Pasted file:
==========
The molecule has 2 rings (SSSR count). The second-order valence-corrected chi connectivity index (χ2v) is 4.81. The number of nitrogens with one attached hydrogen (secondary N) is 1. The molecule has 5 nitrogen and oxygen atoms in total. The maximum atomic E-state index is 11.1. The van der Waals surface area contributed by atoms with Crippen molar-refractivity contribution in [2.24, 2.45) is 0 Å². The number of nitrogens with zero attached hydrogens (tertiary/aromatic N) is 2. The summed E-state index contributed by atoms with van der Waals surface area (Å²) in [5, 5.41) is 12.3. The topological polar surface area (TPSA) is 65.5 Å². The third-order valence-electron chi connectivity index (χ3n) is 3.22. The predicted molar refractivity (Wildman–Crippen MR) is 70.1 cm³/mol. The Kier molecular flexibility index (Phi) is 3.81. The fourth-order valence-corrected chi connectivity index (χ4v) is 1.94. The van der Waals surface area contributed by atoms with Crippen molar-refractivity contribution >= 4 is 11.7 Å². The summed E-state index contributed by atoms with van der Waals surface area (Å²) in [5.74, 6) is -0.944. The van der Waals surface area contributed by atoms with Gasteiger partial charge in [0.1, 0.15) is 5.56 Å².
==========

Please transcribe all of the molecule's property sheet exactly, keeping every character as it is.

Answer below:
The molecule has 2 rings (SSSR count). The second-order valence-corrected chi connectivity index (χ2v) is 4.81. The number of nitrogens with one attached hydrogen (secondary N) is 1. The molecule has 5 nitrogen and oxygen atoms in total. The maximum atomic E-state index is 11.1. The van der Waals surface area contributed by atoms with Crippen molar-refractivity contribution in [2.24, 2.45) is 0 Å². The number of nitrogens with zero attached hydrogens (tertiary/aromatic N) is 2. The summed E-state index contributed by atoms with van der Waals surface area (Å²) in [5, 5.41) is 12.3. The topological polar surface area (TPSA) is 65.5 Å². The third-order valence-electron chi connectivity index (χ3n) is 3.22. The predicted molar refractivity (Wildman–Crippen MR) is 70.1 cm³/mol. The Kier molecular flexibility index (Phi) is 3.81. The fourth-order valence-corrected chi connectivity index (χ4v) is 1.94. The van der Waals surface area contributed by atoms with Crippen molar-refractivity contribution >= 4 is 11.7 Å². The summed E-state index contributed by atoms with van der Waals surface area (Å²) in [5.74, 6) is -0.944. The van der Waals surface area contributed by atoms with Gasteiger partial charge in [0.1, 0.15) is 5.56 Å².